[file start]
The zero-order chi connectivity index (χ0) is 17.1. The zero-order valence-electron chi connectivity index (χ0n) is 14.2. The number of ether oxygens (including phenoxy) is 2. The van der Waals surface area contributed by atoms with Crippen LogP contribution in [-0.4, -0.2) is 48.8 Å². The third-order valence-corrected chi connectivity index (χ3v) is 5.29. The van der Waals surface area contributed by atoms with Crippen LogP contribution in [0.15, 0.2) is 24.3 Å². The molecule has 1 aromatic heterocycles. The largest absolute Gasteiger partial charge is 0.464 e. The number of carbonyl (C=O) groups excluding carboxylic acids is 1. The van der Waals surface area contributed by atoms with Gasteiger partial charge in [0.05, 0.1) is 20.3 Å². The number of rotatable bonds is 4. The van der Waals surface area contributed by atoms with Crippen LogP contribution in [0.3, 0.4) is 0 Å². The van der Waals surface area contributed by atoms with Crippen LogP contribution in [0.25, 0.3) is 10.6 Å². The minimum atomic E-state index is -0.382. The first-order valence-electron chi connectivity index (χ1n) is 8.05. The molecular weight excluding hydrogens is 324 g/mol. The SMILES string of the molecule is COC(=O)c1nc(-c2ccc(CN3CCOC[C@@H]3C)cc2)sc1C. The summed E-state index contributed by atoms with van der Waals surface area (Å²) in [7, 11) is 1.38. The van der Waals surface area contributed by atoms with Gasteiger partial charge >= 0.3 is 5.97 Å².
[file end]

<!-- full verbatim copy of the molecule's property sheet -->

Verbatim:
The zero-order chi connectivity index (χ0) is 17.1. The zero-order valence-electron chi connectivity index (χ0n) is 14.2. The number of ether oxygens (including phenoxy) is 2. The van der Waals surface area contributed by atoms with Crippen LogP contribution in [-0.4, -0.2) is 48.8 Å². The third-order valence-corrected chi connectivity index (χ3v) is 5.29. The van der Waals surface area contributed by atoms with Crippen LogP contribution in [0.15, 0.2) is 24.3 Å². The molecule has 1 aromatic heterocycles. The largest absolute Gasteiger partial charge is 0.464 e. The number of carbonyl (C=O) groups excluding carboxylic acids is 1. The van der Waals surface area contributed by atoms with Gasteiger partial charge in [0.05, 0.1) is 20.3 Å². The number of rotatable bonds is 4. The van der Waals surface area contributed by atoms with Crippen LogP contribution in [0.3, 0.4) is 0 Å². The van der Waals surface area contributed by atoms with Crippen LogP contribution in [0.25, 0.3) is 10.6 Å². The minimum atomic E-state index is -0.382. The first-order valence-electron chi connectivity index (χ1n) is 8.05. The molecular weight excluding hydrogens is 324 g/mol. The SMILES string of the molecule is COC(=O)c1nc(-c2ccc(CN3CCOC[C@@H]3C)cc2)sc1C. The summed E-state index contributed by atoms with van der Waals surface area (Å²) in [7, 11) is 1.38. The van der Waals surface area contributed by atoms with Gasteiger partial charge >= 0.3 is 5.97 Å².